The Lyme Maze Game

Daedalus escapes the maze


Universal Workshop



Emerging from the Bell Cliff passage, you enter upon the crowded scene that is Broad Street. If, as I did, you've spent your first hours in Lyme on the Marine Parade, and have just come up around the corner from there, you may be almost surprised to come upon this interior townscape.

You find yourself at first on a pavement elevated about a fathom above Broad Street. Over the low parapet wall to your right, the triangular cobbled area down beside the street is called the Shambles, because it was once a meat market. Now it just affords room for two or three vehicles to park.

On the left you pass three shops and then a low house bearing a plaque saying that its name is Pyne House and it "is the most likely lodging of Jane Austen, whose visits to Lyme in 1803 and 1804 gave her the inspiration for her novel Persuasion". Bellpushes by the entrance show that six people lodge here now. (Inside, a long crooked wood-panelled passage leads past their doors to the last of them, which opens to a terrace and garden descending by stages to to the Marine Parade.) Then comes Chapman's bookshop (also known as Serendip), which besides carrying books about Lyme publishes a few of them.

Then Hartley's grocery, where we get all the stuff we can, because it has a wealth of fair-trade. These multicolored objects—shiny eggplants and jolly tomatoes together with Holly Hill marrows, chemical-free Somerset Wilja leeks, Aduki beans and many more—seem to spill out from the shop, which I call Hartley's Cornucopia. Indeed, you may observe that the shop has expanded: its original front still has over it the old-fashioned lettering from the fruit shop that preceded it, and then there is the windowfront that Hartley added for display, and on the glass over the door of this is a painting of a cornucopia, in lush Victorian style but done by "a lady from Axminster". Few customers notice it, because in front again hangs the striped awning that had to be added to keep rain off the further display outside. And across the sidewalk too (though leaving room, in accord with regulations, for pedestrian traffic) are yet more boxfuls of fruit and vegetables. It's an exuberant scene as in some Moroccan souk.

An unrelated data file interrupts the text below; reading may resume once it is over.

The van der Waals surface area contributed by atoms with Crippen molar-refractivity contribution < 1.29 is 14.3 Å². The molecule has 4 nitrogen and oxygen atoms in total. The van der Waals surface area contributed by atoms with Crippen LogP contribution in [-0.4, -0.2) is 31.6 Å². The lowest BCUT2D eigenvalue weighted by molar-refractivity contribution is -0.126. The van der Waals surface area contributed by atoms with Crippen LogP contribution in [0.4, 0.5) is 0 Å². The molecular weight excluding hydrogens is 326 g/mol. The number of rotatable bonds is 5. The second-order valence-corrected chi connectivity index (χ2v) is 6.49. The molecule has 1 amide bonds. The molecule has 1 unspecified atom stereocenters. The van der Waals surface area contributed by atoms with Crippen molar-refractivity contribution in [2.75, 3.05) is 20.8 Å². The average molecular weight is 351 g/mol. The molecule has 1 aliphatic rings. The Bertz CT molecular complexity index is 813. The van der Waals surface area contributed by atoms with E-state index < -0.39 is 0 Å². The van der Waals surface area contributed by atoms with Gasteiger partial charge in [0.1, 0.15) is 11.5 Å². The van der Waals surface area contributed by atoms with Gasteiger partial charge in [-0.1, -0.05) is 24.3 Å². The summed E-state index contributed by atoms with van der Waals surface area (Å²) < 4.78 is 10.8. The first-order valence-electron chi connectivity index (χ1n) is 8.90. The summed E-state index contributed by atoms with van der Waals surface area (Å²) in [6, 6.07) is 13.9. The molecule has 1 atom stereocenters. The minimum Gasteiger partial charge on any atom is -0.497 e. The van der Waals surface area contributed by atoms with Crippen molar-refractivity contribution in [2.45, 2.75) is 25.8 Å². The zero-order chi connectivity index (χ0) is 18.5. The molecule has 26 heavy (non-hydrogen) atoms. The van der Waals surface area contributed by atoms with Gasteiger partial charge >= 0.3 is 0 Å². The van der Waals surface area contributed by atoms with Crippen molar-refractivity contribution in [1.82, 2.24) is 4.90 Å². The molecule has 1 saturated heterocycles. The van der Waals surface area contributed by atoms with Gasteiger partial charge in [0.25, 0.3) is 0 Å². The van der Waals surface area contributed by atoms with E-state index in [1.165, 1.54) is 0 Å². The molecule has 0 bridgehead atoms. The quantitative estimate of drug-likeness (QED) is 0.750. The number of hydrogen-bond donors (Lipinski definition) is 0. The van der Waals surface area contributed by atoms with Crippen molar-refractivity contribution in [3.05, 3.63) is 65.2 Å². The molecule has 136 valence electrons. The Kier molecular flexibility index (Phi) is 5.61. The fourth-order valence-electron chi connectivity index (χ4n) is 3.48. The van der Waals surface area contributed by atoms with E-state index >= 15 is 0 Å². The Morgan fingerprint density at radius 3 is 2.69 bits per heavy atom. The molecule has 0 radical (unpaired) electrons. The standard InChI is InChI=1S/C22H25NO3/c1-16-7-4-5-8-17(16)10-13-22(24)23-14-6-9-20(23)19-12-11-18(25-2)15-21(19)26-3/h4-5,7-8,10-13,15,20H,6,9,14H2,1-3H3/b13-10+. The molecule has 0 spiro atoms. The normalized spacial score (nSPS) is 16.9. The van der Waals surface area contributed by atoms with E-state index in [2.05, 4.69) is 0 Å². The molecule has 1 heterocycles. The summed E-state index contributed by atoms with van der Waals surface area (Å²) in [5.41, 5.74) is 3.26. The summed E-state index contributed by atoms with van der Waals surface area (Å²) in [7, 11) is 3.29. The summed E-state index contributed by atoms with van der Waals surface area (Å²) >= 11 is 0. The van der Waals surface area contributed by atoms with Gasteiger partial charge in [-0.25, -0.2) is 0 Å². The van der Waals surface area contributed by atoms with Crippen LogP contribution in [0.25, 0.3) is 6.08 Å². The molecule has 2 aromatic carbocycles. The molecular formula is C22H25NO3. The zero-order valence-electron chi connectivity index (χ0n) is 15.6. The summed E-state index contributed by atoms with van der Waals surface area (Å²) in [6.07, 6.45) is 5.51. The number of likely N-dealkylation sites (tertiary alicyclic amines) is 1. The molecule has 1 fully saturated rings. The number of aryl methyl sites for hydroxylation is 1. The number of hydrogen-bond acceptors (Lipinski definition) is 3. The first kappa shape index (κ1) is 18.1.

The wall dropping from the sidewalk to the street, by now only knee-high, is Hartley's loading bay, where the van delivers his stock, like a merchant ship docking at a quay. Mr. Hartley himself bustles about, unloading and arranging. "It's the part of my job I like best", he says. (It's also my dock for leaning my bicycle and packing groceries into the panniers. Otherwise I might not have noticed that a row of tiny-flowered violets grows along the chinks between the courses of stones.)

Michael Hartley's vowels are still those of his natal South Africa, which he left in 1959; he came to Lyme in 1967 and was mayor from 1989 to 1991. Has he read the tale of Michael Henchard, who drifted from far off to become The Mayor of Casterbridge (that is, Dorchester) in Hardy's great Dorset novel?—of course he has.

Inside, the shop's shelves are lined with little sacks and jars—rice vinegar, hot mango chutney, wheat bran, rice fusilli, yogurt cashews, organic haricot beans, kalamata olives, piccalilli, brown bread flour, jumbo prunes, Turkish apricots, lemon verbena, St. John's wort infusion—several hundred more. There is a pleasingly basic air, perhaps given by the rough floorboards that slope toward the street. I asked him whether this was a case of the subsiding ground so common in Lyme. "No," he said, "it's been like that the thirty years I've been here. I think they just built it hastily after the fire of 1891." And he told me the history: "The shop at the top of the row, just this side of the Three Cups, was a pig-butcher's, and they had a hot fire going—they were rendering fat—and it burned down the whole row."

I crossed the street to take a look at the row. As we walk along a street we are aware of the level beside or below our eyes, the succession of shops; only in another mode do we step away and look higher, at the often different sequence of buildings from whose feet the shops peer. Chapman's and Hartley's are in the same red-brick building, with an arched doorway between them. Options and Jalitos are in a different sort of building, gable-ends-on to the street, also pierced by an archway, a wider one. Then comes the set-back front of another though similar building whose shop-level consists of Lymtina's Gifts and the Old Forge Fossil Shop. Then, after an alley, the Three Cups. It, and Pyne House at the lower end, survived the fire that consumed the row between them.

The second of the archways we've mentioned gives a glimpse of sky that must be over the sea, and you may be tempted to explore through it.

At the top end of the row, in front of the Three Cups, the sidewalk rejoins the plane of the street and they go on up the hill together.

Update, 2006: Mike Hartley retired. At first it seemed that his shop—one of the last real shops on the street, the most real of them—would be continued by other hands. But it became "Ginger Beer", selling seaside oddments.